Stack Overflow is a community of 4.7 million programmers, just like you, helping each other.

Join them; it only takes a minute:

Sign up
Join the Stack Overflow community to:
  1. Ask programming questions
  2. Answer and help your peers
  3. Get recognized for your expertise

In a MySQL database column that has been set to AUTO_INCREMENT, can I assume that the values will always be created sequentially?

For instance, if 10 rows are inserted and receive values 1,2,3,...10, and then 3 is deleted, can I assume the next row inserted will receive 11?

The reason I ask is that I'd like to sort values based on the order in which they were inserted into the table, and if I can sort based on the auto incremented primary key it will be a little easier.

share|improve this question
    
Not that I'm sure if it matters; what engine are you using? – Pelshoff Aug 10 '11 at 12:27
    
MyISAM. Although I'm thinking of switching to InnoDB – Mike Aug 10 '11 at 12:28

From what I understand from the manual; yes. Each table has it's own 'next auto increment value' that is incremented by the amount defined in auto_increment_increment (http://dev.mysql.com/doc/refman/5.0/en/replication-options-master.html#sysvar_auto_increment_increment) and that is never automatically reset, even though it can be manually reset. But as @miku said, if possible a timestamp would be preferable.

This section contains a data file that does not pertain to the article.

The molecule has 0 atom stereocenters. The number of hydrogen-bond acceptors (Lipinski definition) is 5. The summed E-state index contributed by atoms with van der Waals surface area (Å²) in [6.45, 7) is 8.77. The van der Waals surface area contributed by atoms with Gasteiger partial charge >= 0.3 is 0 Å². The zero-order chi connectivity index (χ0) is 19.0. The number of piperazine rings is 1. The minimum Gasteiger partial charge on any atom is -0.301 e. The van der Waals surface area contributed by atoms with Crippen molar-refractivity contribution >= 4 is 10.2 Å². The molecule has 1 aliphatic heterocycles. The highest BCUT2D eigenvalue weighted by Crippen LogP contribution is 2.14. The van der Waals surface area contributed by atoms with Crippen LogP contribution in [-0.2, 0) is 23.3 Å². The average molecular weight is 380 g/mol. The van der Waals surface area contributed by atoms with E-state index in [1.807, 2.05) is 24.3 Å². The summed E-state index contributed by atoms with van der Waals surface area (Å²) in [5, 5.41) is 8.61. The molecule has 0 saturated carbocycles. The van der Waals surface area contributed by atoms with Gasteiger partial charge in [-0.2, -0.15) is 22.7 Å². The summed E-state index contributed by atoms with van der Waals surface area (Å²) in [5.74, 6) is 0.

share|improve this answer

I've seen auto_increment mainly used for the primary key column. If you want to sort items by say date_added you should create an extra timestamp, date/datetime or int (epoch) column.

This way you make your intent explicit and easier to follow - also you can safely migrate, export and import your DB without the need to worry about how auto_increment is handled.

share|improve this answer

Your Answer

 
discard

By posting your answer, you agree to the privacy policy and terms of service.

Not the answer you're looking for? Browse other questions tagged or ask your own question.